I had an opportunity to visit with one of my former students recently. As their "librarian-for-life," I am always interested in their current reading choices and interests. He said, "You have to read William Sleator, Mrs. P."
My sojourns into middle school libraries have reinforced my belief that is is NEVER too late for a kid to become a reader.
Hell Phone by William Sleator, Harry N. Abrams, 2006
Start with some classic Rod Serling-Twilight Zone; add in some of Dante's Divine Comedy with extra "Inferno" sprinkled on top. Mix in cell phones, video games, part time jobs, and a high school romance and you have a book that grabs the most reluctant, uninterested, I-don't-read-books guy (or girl) and keeps them turning the pages.
The road to hell is paved with good intentions.
[1855 H. G. Bohn Hand-Book of Proverbs 514]
Nick is an "A" student works a part-time job at a hospital. His income helps his mother who is working two jobs to support them. He does not have a car but gets around on an old bike.
For the first time in his life, Nick has a girlfriend and he is crazy about her. He is respectful to her parents and mindful of her commitment to the high school soccer team. He just wants to be able to talk to her on the phone in the evening.
A flier advertising the "cheapest phones in town" lures him to a store in a seedy neighborhood to look for a cell phone The fact that the caller ID does not work, does not dissuade him from buying the phone that is offered to him. The whiff of sulfur about the cell phone store foreshadows the events to come.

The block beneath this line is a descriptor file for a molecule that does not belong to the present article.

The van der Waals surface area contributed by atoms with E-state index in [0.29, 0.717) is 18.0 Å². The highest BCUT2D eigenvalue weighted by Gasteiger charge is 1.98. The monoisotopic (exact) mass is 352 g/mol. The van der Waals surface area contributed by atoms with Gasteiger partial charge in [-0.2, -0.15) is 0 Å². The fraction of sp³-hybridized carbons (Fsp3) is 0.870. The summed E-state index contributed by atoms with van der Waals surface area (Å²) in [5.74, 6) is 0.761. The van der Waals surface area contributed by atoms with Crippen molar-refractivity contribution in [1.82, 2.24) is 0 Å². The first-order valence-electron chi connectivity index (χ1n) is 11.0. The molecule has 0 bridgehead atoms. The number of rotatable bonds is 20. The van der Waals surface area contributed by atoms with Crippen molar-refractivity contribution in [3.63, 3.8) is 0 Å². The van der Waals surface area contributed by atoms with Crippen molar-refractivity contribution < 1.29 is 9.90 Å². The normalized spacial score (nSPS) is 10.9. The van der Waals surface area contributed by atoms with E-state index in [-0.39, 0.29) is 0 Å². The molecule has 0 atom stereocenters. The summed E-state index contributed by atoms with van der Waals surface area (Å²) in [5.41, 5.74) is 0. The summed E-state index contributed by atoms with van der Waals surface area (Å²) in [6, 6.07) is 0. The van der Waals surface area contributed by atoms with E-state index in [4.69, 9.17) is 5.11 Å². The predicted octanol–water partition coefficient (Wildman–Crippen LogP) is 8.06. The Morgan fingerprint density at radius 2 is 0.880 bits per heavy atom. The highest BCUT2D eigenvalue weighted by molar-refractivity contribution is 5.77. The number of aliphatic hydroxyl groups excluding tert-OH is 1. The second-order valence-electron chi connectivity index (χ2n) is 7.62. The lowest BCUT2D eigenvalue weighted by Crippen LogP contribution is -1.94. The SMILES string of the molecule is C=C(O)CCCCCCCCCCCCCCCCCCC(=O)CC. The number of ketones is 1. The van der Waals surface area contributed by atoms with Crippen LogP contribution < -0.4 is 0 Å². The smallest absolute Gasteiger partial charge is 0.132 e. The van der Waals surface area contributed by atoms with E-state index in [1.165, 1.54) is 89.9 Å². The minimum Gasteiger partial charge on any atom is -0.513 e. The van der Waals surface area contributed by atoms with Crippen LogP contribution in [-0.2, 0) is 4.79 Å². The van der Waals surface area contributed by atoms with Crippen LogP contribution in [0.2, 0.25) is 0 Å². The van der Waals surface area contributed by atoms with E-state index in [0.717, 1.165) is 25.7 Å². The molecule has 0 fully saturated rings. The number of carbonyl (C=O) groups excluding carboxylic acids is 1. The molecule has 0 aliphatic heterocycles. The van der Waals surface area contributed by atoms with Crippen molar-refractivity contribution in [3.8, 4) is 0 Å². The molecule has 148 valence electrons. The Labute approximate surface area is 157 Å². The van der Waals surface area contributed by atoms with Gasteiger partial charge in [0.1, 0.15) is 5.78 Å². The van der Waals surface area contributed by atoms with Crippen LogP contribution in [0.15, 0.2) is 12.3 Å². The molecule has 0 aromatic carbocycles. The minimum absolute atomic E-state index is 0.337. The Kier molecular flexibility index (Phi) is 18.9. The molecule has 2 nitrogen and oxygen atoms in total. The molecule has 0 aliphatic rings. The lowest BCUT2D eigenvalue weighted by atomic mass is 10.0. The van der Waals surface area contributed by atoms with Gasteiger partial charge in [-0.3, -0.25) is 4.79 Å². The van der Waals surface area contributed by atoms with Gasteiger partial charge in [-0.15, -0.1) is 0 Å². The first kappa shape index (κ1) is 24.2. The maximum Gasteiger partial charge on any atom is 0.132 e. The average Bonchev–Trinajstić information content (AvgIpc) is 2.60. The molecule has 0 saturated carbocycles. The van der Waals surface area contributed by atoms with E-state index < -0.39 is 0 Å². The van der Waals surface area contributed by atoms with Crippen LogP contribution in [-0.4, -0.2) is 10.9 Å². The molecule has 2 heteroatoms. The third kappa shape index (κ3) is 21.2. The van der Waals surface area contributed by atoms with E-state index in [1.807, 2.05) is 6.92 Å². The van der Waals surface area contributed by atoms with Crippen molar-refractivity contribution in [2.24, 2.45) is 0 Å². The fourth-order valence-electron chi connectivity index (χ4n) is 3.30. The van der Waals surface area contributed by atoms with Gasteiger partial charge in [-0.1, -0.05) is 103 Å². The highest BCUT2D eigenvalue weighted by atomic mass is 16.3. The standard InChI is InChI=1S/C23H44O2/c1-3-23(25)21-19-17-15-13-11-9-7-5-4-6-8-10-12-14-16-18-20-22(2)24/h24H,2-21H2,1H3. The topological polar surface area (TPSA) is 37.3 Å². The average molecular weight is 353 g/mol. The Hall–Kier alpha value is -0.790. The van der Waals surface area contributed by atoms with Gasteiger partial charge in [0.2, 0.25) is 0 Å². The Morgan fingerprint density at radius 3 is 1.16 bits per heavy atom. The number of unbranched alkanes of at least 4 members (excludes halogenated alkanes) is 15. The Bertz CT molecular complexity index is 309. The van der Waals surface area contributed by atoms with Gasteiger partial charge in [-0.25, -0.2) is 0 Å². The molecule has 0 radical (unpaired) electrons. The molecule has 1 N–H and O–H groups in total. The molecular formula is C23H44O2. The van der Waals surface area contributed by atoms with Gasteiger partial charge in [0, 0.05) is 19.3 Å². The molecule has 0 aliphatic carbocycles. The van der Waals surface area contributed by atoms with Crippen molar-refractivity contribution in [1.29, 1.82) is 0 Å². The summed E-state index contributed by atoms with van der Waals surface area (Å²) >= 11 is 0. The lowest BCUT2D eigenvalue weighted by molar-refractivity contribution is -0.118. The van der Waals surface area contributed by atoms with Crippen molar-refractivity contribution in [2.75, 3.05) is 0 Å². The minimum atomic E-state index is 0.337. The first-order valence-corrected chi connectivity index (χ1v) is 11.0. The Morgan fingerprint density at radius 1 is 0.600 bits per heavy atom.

He begins to receive terrifying calls the moment he turns the phone on. A sobbing young woman and dire warnings from the former owner of the phone frighten him. When an anonymous, sinister voice threatens him, Nick's life begins to spin out of control.
He begins lying, stealing and becomes enmeshed with unsavory characters. The reader can sense the downward spiral Nick is on and calls to him at every turn to stop and reverse his course. The cell phone takes on a life of its own and plays on his insecurities. Nick acts heroically to rescue his girlfriend from an attempted rape (before anything happens) but then commits a crime for which he is tried and punished.
The book has great appeal to middle school boys. Seventh and eighth grade guys are looking towards high school when they will be have a part time job, working for good grades to earn college scholarships, and dating for the first time. Books are a safe way for kids to "try on" a future.
In every way, Hell Phone is a cautionary tale. The ease in which Nick slips away from his former life is frightening as each decision seems to be made almost innocently or as an attempt to protect his girlfriend and mother.
Sleator allows for redemption but harsh lessons are learned and no one escapes scot-free. The situations are grim and the book is creepy but there is no vulgar language or "Sam Peckinpaugh" style violence. The filth and ordure of Hell is vividly described and provides a hefty, "eeewww..." factor.
What a great teen book club read this would be!
There is much to ponder and discuss here about right and wrong, religious implications, free will and the nature of evil.
The book design is by the imaginative Chad Beckerman. (who also designs The Last Apprentice series) This cover grabs the reader by the shoulders and dares them to move on to another book. The opening pages shows a cell phone signal strength icon with the final and tallest bar in flames. Flames edge the pages exactly where a reader holds the book to read.
No wonder the book hardly ever makes it back to the shelf before it is checked-out again.